Population complacency is particularly inappropriate because the lower fertility rates projected by some demographers depend on increased access and use of contraception. Rather than supporting a blasé attitude toward population policies, they depend on substantial policy improvements. Yet some countries are moving in the opposite direction, restricting access to contraception or cutting funding for family planning programs.
Environmentalists typically advance solutions that rely on technology and behaviour change but ignore the synergistic benefits of smaller national and global populations. They seldom consider that, as the five times more populous developing countries gain wealth and consume more, as they deserve to do, their contribution to environmental damage could greatly exceed that of currently wealthy countries.
The environmental community also has been wary of addressing population, contraception, and abortion because of fears that it would unnecessarily enmesh their programs in controversial topics. Unfortunately, this shyness reinforces the myths from which it shrinks: that attention to population growth is racially motivated, imposes on the poor, or attacks women’s bodily autonomy. The opposite is true. The greatest progress in women’s emancipation and economic development in poor countries has been achieved as a consequence of successful family planning programs.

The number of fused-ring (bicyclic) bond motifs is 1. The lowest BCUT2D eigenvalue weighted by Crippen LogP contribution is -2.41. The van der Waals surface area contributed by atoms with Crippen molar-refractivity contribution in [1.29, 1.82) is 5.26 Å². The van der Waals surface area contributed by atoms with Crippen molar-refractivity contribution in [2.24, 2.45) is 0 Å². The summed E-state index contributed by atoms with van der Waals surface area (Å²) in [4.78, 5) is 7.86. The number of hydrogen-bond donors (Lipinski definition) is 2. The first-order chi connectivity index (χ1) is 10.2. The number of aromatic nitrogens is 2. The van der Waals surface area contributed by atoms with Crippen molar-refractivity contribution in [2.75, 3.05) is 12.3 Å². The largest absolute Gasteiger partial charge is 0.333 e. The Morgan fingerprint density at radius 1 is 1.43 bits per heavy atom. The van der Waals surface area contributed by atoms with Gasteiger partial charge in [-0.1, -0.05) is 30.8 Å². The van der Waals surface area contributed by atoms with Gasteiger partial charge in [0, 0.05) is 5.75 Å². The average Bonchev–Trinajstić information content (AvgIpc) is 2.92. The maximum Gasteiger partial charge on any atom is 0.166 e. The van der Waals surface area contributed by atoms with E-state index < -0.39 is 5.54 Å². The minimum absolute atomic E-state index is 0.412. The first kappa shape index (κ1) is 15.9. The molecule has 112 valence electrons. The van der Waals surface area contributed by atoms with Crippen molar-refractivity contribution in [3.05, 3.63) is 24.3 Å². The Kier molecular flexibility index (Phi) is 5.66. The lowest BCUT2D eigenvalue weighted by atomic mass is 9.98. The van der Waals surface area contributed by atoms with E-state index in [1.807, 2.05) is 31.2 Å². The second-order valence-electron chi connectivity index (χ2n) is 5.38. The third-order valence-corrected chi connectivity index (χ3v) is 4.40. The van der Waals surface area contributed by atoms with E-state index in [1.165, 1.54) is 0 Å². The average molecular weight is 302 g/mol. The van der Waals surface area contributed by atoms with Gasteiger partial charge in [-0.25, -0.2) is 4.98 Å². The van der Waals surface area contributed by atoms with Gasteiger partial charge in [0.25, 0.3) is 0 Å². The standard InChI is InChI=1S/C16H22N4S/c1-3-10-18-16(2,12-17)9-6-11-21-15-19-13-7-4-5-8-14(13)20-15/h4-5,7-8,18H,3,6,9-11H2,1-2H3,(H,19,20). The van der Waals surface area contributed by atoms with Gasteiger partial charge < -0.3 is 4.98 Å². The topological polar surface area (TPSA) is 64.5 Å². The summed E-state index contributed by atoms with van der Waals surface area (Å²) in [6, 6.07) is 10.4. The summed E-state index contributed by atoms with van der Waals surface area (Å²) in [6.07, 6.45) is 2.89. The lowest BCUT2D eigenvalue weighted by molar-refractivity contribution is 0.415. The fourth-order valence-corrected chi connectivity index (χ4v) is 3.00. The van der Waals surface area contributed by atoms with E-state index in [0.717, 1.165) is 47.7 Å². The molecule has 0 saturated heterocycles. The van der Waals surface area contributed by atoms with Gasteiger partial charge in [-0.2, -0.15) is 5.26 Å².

Education, empowerment, and access to affordable, fully voluntary family planning and abortion services ensures that women are free to choose the number and timing of childbearing. Some women will have large families, others will choose to remain childless. But the experience of many countries suggests that, where contraception services are provided and the benefits of small families are promoted, cultural pressure to bear many children dissipates and people embrace the idea of investing more in fewer children.